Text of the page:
March was another astonishing month in the world of AI genies with the release of exponentially powerful updates (GPT4 released 14 March; Baidu released Ernie Bot on 16 March), new services and APIs. It is not surprising that by the end of the month, Musk-oil is being poured over the ‘troubling waters’ – will it work now the genie is out of the bottle? Its anyone’s guess and certainly it seems a bit of trickery is the only way to get it back into the bottle at this stage.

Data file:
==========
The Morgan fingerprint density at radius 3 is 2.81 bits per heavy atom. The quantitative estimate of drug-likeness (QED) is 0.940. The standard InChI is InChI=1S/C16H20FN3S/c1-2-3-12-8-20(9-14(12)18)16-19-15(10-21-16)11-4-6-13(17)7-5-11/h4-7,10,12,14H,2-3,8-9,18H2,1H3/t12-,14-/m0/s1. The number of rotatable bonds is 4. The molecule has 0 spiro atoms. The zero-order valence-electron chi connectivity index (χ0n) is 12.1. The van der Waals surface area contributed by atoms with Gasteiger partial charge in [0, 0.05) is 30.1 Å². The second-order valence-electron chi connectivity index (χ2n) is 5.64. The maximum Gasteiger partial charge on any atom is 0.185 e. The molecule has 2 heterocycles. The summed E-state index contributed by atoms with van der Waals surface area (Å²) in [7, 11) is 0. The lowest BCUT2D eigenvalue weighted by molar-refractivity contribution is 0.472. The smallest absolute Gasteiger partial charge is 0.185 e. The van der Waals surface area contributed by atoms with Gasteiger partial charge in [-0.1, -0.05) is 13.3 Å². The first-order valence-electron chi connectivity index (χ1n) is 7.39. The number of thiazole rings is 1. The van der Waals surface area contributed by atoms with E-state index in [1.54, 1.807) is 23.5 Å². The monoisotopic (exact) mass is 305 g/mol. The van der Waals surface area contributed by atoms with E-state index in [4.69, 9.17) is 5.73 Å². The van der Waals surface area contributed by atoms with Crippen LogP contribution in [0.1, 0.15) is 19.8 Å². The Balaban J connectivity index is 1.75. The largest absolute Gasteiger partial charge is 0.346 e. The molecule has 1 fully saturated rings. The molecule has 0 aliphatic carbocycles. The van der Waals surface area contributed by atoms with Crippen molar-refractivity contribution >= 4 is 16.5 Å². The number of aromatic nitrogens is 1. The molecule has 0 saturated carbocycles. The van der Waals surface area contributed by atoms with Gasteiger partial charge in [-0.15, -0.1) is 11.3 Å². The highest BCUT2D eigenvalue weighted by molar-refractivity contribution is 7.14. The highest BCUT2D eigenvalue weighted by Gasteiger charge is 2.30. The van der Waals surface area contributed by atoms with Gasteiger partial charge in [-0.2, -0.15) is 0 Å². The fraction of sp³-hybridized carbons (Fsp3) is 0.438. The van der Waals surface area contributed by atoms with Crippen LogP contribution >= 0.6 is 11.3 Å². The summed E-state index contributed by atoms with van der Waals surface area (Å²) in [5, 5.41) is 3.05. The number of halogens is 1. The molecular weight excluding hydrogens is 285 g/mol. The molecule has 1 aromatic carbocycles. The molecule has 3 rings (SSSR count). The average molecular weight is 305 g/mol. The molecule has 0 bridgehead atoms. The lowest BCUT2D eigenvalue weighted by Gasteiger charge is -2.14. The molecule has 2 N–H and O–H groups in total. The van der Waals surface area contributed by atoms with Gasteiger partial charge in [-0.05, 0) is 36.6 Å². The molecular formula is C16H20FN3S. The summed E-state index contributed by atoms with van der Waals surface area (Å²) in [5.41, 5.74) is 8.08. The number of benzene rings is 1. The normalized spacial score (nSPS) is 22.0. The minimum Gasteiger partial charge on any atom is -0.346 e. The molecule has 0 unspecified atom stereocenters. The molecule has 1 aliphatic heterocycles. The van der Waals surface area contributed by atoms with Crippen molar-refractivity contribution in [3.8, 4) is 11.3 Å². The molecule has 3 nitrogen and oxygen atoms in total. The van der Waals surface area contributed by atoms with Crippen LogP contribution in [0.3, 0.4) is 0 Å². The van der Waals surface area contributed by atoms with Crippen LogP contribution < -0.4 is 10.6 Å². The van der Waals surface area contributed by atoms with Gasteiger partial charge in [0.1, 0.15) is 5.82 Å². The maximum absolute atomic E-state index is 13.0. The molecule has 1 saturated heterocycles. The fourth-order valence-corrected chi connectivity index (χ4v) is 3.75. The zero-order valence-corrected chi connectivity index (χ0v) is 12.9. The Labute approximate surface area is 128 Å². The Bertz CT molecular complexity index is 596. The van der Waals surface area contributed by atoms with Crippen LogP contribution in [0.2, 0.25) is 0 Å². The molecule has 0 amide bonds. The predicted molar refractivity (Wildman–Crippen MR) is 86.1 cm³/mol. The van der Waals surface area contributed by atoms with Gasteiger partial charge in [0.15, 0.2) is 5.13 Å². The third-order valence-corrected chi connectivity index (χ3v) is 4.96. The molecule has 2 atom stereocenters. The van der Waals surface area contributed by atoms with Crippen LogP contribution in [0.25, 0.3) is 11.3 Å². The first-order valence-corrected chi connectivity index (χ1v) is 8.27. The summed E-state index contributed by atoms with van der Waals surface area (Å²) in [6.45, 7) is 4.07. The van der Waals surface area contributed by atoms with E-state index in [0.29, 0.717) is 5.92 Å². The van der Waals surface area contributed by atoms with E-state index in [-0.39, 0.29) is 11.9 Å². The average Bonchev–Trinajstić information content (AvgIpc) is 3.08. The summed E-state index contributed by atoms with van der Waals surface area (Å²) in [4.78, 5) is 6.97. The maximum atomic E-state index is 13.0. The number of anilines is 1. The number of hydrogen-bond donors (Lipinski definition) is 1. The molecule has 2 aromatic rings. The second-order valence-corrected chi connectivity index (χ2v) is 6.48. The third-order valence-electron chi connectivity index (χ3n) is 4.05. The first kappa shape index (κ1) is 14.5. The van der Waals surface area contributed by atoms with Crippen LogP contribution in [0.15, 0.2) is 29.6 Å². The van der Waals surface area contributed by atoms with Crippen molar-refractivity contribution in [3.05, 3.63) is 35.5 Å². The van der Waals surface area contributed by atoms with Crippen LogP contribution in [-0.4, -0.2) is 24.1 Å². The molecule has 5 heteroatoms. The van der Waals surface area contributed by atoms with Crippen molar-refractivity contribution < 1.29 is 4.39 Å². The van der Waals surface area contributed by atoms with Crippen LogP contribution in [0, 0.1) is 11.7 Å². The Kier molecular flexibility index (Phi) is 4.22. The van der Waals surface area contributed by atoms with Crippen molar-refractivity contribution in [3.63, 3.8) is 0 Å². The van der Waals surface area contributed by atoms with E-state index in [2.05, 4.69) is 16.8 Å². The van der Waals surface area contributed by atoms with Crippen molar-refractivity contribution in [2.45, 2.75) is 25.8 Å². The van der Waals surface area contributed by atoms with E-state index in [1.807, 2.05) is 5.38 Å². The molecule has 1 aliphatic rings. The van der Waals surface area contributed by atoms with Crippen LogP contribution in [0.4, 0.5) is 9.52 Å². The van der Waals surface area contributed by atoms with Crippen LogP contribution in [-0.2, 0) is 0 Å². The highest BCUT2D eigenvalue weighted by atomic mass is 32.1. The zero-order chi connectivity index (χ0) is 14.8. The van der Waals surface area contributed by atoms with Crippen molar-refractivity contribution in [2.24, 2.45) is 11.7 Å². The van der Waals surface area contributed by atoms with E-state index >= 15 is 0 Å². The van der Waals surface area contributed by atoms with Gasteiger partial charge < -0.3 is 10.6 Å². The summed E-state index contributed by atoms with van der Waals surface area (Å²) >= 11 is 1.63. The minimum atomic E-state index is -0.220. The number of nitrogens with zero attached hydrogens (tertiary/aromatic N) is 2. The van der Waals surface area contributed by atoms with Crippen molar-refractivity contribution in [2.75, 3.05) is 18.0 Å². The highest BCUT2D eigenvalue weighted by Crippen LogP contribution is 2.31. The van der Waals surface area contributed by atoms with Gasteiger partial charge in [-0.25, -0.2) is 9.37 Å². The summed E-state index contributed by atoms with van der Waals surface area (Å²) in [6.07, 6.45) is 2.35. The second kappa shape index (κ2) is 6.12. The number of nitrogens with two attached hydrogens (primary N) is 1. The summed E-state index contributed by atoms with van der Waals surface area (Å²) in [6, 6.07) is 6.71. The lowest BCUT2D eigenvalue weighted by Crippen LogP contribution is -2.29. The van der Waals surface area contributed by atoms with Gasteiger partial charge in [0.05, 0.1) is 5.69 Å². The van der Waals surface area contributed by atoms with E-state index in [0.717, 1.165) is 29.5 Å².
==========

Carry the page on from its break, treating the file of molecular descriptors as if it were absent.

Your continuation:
More importantly, and with immediate effect, the US Copyright Office issued a statement on 16 March in relation to the IP issues that have been hot on many lips for several months now: registrations pertaining to copyright are about the processes of human creativity, where the role of generative AI is simply seen as a toolset under current legal copyright registration guidance. Thus, for example, in the case of Zarya of the Dawn (refer our comments in the Feb 2023 Tech Update), whilst the graphic novel contains original concepts that are attributable to the author, the use of images generated by AI (in the case of Zarya, MidJourney) are not copyrightable. The statement also makes it clear that each copyright registration case will be viewed on its own merit which is surely going to make for a growing backlog of cases in the coming months. It requires detailed clarification of how generative AI is used by human creators in each copyright case to help with the evaluation processes.